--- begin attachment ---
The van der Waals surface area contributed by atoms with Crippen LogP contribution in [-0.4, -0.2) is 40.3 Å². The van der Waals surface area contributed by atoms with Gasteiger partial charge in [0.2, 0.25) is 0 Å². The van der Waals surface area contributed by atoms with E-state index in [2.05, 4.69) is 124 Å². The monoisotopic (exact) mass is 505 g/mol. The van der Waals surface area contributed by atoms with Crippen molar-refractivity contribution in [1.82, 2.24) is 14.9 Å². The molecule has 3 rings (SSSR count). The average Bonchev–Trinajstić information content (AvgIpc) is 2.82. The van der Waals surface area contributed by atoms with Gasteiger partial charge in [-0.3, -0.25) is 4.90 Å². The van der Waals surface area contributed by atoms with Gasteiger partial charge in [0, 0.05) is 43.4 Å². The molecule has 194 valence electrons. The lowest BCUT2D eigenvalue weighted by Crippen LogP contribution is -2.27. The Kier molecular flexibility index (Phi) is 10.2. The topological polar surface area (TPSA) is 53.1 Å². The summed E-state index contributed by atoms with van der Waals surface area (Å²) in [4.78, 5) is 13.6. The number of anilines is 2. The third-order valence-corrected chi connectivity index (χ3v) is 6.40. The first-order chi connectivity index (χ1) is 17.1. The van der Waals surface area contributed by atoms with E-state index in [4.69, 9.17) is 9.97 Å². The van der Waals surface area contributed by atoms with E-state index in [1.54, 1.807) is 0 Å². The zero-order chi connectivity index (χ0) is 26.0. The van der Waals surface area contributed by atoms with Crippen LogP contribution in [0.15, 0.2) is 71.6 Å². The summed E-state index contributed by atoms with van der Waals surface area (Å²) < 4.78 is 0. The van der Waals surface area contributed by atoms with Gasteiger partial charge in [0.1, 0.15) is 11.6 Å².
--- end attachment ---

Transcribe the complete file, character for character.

The van der Waals surface area contributed by atoms with Crippen LogP contribution in [-0.4, -0.2) is 40.3 Å². The van der Waals surface area contributed by atoms with Gasteiger partial charge in [0.2, 0.25) is 0 Å². The van der Waals surface area contributed by atoms with E-state index in [2.05, 4.69) is 124 Å². The monoisotopic (exact) mass is 505 g/mol. The van der Waals surface area contributed by atoms with Crippen molar-refractivity contribution in [1.82, 2.24) is 14.9 Å². The molecule has 3 rings (SSSR count). The average Bonchev–Trinajstić information content (AvgIpc) is 2.82. The van der Waals surface area contributed by atoms with Gasteiger partial charge in [-0.3, -0.25) is 4.90 Å². The van der Waals surface area contributed by atoms with Gasteiger partial charge in [0, 0.05) is 43.4 Å². The molecule has 194 valence electrons. The lowest BCUT2D eigenvalue weighted by Crippen LogP contribution is -2.27. The Kier molecular flexibility index (Phi) is 10.2. The topological polar surface area (TPSA) is 53.1 Å². The summed E-state index contributed by atoms with van der Waals surface area (Å²) in [4.78, 5) is 13.6. The number of anilines is 2. The third-order valence-corrected chi connectivity index (χ3v) is 6.40. The first-order chi connectivity index (χ1) is 17.1. The van der Waals surface area contributed by atoms with E-state index in [4.69, 9.17) is 9.97 Å². The van der Waals surface area contributed by atoms with E-state index in [1.54, 1.807) is 0 Å². The zero-order chi connectivity index (χ0) is 26.0. The van der Waals surface area contributed by atoms with Crippen LogP contribution in [0.15, 0.2) is 71.6 Å². The summed E-state index contributed by atoms with van der Waals surface area (Å²) < 4.78 is 0. The van der Waals surface area contributed by atoms with Gasteiger partial charge in [0.1, 0.15) is 11.6 Å².